Unfortunately, the traffic and city planning vision in most Indian cities continues along the old paradigm of unsustainability, which is — relying on bigger and wider roads, building flyovers and underpasses and creating more and more parking spaces for the least desirable mode — namely the personal automobile. This is not only undesirable if the goal is to reduce congestion, pollution, road accidents and economic losses caused by these impediments but downright undemocratic and iniquitous for a poor country like India where majority of citizens have to bear the most extreme conditions of personal discomfort and prohibitive costs when it comes to their travel mode.

These conditions have hardly changed despite the Central Government’s adoption of the National Urban Transport Policy (NUTP) in 2006 which though not flawless has many good recommendations at the policy level.

In addition to NUTP, cities, funded under the Jawaharlal Nehru National Urban Renewal Mission (JnNURM) of which Pune is a part, were required to prepare a comprehensive mobility plan (CMP) with proposals in line with the NUTP. Pune city too has prepared a CMP and touts this when projecting itself as a smart and enlightened city.

However, despite these policy documents (NUTP and CMP), Pune continues to brazenly violate their recommendations when building transportation infrastructure throughout the city. It will therefore be naive to assume that recommendations of the “Comprehensive Bicycle Master Plan for Pune” will be put in practice by Pune Municipal Corporation (PMC) with any seriousness or real commitment.

Pune’s Bicycle Master Plan - Serious Concerns

1)Creation of citywide cycle track network and cycle-safe streets

It is ironical that while creation of citywide cycle track network is a high priority item of the bicycle master plan, PMC has permitted gross and criminal neglect of existing cycle tracks in the city.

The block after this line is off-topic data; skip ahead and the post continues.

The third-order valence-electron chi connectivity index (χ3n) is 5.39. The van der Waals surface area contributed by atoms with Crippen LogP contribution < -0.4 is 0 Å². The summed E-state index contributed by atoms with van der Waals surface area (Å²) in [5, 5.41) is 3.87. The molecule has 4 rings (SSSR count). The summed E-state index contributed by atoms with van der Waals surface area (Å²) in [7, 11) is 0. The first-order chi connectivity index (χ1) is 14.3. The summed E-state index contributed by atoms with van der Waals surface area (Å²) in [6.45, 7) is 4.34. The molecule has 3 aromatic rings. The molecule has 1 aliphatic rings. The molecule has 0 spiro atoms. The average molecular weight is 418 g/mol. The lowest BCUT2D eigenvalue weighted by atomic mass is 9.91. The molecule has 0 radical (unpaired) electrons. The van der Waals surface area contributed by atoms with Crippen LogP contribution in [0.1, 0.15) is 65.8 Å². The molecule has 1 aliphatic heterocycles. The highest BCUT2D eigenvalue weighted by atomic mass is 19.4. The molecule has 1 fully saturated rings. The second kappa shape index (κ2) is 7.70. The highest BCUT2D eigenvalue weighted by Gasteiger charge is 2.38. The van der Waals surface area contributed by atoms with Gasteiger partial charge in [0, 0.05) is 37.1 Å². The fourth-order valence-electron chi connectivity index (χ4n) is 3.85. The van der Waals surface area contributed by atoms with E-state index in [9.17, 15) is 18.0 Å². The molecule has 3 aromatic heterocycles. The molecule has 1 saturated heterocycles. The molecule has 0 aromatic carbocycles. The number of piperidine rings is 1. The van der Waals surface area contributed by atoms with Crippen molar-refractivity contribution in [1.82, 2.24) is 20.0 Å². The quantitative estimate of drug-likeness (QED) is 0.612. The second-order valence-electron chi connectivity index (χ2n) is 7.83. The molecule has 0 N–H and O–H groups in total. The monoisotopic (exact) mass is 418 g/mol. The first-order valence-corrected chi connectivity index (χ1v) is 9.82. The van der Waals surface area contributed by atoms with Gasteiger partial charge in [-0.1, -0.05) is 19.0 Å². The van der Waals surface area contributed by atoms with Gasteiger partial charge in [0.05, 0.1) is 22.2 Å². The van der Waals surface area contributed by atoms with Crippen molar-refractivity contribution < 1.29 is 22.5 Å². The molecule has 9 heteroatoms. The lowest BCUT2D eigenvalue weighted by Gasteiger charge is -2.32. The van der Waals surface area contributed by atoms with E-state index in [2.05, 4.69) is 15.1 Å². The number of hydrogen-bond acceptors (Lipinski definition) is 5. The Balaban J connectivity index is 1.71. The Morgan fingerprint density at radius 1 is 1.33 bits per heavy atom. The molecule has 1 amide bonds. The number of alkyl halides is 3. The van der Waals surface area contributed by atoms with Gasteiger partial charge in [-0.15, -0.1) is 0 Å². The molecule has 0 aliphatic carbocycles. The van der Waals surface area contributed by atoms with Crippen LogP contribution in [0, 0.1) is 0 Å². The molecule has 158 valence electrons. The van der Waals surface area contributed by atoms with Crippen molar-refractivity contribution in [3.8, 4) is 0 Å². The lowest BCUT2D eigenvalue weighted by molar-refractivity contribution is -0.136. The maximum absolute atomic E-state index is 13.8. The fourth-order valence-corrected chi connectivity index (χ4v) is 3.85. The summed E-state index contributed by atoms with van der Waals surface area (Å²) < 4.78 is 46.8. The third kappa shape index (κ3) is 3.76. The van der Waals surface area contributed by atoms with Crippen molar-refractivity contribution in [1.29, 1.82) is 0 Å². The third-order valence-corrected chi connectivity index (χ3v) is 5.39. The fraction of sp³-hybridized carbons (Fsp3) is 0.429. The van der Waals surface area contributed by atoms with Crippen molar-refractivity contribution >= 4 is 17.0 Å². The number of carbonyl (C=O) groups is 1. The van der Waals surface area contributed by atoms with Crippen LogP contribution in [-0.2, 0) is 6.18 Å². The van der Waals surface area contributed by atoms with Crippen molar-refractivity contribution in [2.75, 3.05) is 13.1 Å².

Some examples: Model Colony canal road had a dedicated cycle track protected by vertical tiles to prevent two wheelers/cars from entering the cycle track. Just under a year back (while PMC’s consultants were busy preparing the bicycle master plan), this canal road was taken up for concretisation, during which time the dedicated cycle track was removed and replaced by a poorly visible painted line. Now cars and two-wheelers drive and park on what was the old cycle track.

•The Wakdewadi underpass was meant for bicycles only. This was a path-breaking infrastructure put in place sometime in the 1970s, for safety and convenience of bicyclists. This has over the years been invaded by motorised two-wheelers and even cars.

If the city is unable to protect such existing pro-cycle facilities, will anyone have faith in PMC properly executing a citywide bicycle master plan?

In terms of institutional mechanisms, capacity-building and budget estimates for implementing the plan, unless there are specific targets set for officials in charge of bicycling and NMT (non-motorised transport), this will remain a mere intention and will do nothing to achieve the objectives of the bicycle master plan.

Pune Cycle Plan (Preliminary Draft)

Page 5 of Pune Cycle Plan preliminary draft gives a long list to show various assessments of current transportation plans and projects as well as numerous surveys, traffic counts and ward-level meetings. Apparently, presentations on the bicycle master plan were made in many ward offices, mohalla committees and housing societies